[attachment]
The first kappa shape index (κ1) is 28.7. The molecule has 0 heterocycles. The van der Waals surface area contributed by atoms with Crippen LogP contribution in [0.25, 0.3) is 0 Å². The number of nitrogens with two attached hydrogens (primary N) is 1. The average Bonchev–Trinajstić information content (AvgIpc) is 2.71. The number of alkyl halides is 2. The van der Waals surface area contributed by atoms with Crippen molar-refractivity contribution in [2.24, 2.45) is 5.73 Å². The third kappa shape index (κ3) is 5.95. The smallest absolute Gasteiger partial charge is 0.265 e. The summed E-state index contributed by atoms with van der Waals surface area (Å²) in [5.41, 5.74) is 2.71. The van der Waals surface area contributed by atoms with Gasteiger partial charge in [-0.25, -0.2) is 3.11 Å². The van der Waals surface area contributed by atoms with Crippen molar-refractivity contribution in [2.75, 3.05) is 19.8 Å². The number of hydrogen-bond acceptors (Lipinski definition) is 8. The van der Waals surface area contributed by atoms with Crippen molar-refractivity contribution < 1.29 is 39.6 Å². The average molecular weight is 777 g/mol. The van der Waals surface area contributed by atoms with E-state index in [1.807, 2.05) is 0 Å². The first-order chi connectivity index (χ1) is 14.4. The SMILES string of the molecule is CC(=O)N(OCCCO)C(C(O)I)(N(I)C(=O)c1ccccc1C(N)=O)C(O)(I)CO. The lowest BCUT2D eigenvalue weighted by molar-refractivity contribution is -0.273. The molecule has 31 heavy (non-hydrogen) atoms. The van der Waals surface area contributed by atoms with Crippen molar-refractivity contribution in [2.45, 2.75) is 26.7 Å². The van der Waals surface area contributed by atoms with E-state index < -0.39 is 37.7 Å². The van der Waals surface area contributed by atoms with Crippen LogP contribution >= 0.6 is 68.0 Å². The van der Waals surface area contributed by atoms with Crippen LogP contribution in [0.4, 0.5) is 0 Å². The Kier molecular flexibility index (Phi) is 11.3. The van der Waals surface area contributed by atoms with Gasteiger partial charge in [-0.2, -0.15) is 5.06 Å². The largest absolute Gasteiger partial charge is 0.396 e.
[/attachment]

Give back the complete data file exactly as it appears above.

The first kappa shape index (κ1) is 28.7. The molecule has 0 heterocycles. The van der Waals surface area contributed by atoms with Crippen LogP contribution in [0.25, 0.3) is 0 Å². The number of nitrogens with two attached hydrogens (primary N) is 1. The average Bonchev–Trinajstić information content (AvgIpc) is 2.71. The number of alkyl halides is 2. The van der Waals surface area contributed by atoms with Crippen molar-refractivity contribution in [2.24, 2.45) is 5.73 Å². The third kappa shape index (κ3) is 5.95. The smallest absolute Gasteiger partial charge is 0.265 e. The summed E-state index contributed by atoms with van der Waals surface area (Å²) in [5.41, 5.74) is 2.71. The van der Waals surface area contributed by atoms with Gasteiger partial charge in [-0.25, -0.2) is 3.11 Å². The van der Waals surface area contributed by atoms with Crippen molar-refractivity contribution in [2.75, 3.05) is 19.8 Å². The number of hydrogen-bond acceptors (Lipinski definition) is 8. The van der Waals surface area contributed by atoms with Crippen molar-refractivity contribution < 1.29 is 39.6 Å². The average molecular weight is 777 g/mol. The van der Waals surface area contributed by atoms with E-state index in [1.807, 2.05) is 0 Å². The first-order chi connectivity index (χ1) is 14.4. The SMILES string of the molecule is CC(=O)N(OCCCO)C(C(O)I)(N(I)C(=O)c1ccccc1C(N)=O)C(O)(I)CO. The lowest BCUT2D eigenvalue weighted by molar-refractivity contribution is -0.273. The molecule has 31 heavy (non-hydrogen) atoms. The van der Waals surface area contributed by atoms with Crippen molar-refractivity contribution in [2.45, 2.75) is 26.7 Å². The van der Waals surface area contributed by atoms with E-state index < -0.39 is 37.7 Å². The van der Waals surface area contributed by atoms with Crippen LogP contribution >= 0.6 is 68.0 Å². The van der Waals surface area contributed by atoms with Crippen LogP contribution in [0.4, 0.5) is 0 Å². The Kier molecular flexibility index (Phi) is 11.3. The van der Waals surface area contributed by atoms with Gasteiger partial charge in [-0.2, -0.15) is 5.06 Å². The largest absolute Gasteiger partial charge is 0.396 e.